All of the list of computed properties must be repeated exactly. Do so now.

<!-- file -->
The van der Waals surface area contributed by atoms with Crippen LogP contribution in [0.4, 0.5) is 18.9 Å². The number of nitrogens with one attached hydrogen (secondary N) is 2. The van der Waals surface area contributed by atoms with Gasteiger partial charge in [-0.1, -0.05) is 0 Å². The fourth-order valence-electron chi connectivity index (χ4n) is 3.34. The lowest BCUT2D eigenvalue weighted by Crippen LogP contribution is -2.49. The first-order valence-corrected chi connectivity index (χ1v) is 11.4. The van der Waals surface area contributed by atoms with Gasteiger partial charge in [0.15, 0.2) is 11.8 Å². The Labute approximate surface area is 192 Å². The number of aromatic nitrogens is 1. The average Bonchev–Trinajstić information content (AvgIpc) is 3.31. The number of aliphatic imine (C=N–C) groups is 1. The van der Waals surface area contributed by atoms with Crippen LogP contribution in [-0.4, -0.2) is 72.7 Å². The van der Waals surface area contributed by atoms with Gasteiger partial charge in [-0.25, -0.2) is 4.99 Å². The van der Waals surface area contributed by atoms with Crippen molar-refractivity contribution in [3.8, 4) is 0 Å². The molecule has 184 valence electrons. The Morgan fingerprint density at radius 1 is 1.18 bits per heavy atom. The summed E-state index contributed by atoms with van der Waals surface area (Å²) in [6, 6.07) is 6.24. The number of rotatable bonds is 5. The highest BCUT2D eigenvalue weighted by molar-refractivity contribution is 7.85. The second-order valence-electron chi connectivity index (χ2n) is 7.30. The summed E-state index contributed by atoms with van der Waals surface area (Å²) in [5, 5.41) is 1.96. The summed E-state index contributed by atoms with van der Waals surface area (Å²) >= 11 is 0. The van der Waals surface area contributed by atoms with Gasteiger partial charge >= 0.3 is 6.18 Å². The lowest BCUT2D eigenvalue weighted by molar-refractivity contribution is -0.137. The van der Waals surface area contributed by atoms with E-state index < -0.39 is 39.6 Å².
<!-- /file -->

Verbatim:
The van der Waals surface area contributed by atoms with Crippen LogP contribution in [0.4, 0.5) is 18.9 Å². The number of nitrogens with one attached hydrogen (secondary N) is 2. The van der Waals surface area contributed by atoms with Gasteiger partial charge in [-0.1, -0.05) is 0 Å². The fourth-order valence-electron chi connectivity index (χ4n) is 3.34. The lowest BCUT2D eigenvalue weighted by Crippen LogP contribution is -2.49. The first-order valence-corrected chi connectivity index (χ1v) is 11.4. The van der Waals surface area contributed by atoms with Gasteiger partial charge in [0.15, 0.2) is 11.8 Å². The Labute approximate surface area is 192 Å². The number of aromatic nitrogens is 1. The average Bonchev–Trinajstić information content (AvgIpc) is 3.31. The number of aliphatic imine (C=N–C) groups is 1. The van der Waals surface area contributed by atoms with Crippen LogP contribution in [-0.4, -0.2) is 72.7 Å². The van der Waals surface area contributed by atoms with Gasteiger partial charge in [-0.25, -0.2) is 4.99 Å². The van der Waals surface area contributed by atoms with Crippen molar-refractivity contribution in [3.8, 4) is 0 Å². The molecule has 184 valence electrons. The Morgan fingerprint density at radius 1 is 1.18 bits per heavy atom. The summed E-state index contributed by atoms with van der Waals surface area (Å²) in [6, 6.07) is 6.24. The number of rotatable bonds is 5. The highest BCUT2D eigenvalue weighted by molar-refractivity contribution is 7.85. The second-order valence-electron chi connectivity index (χ2n) is 7.30. The summed E-state index contributed by atoms with van der Waals surface area (Å²) in [5, 5.41) is 1.96. The summed E-state index contributed by atoms with van der Waals surface area (Å²) >= 11 is 0. The van der Waals surface area contributed by atoms with Gasteiger partial charge >= 0.3 is 6.18 Å². The lowest BCUT2D eigenvalue weighted by molar-refractivity contribution is -0.137. The van der Waals surface area contributed by atoms with E-state index < -0.39 is 39.6 Å².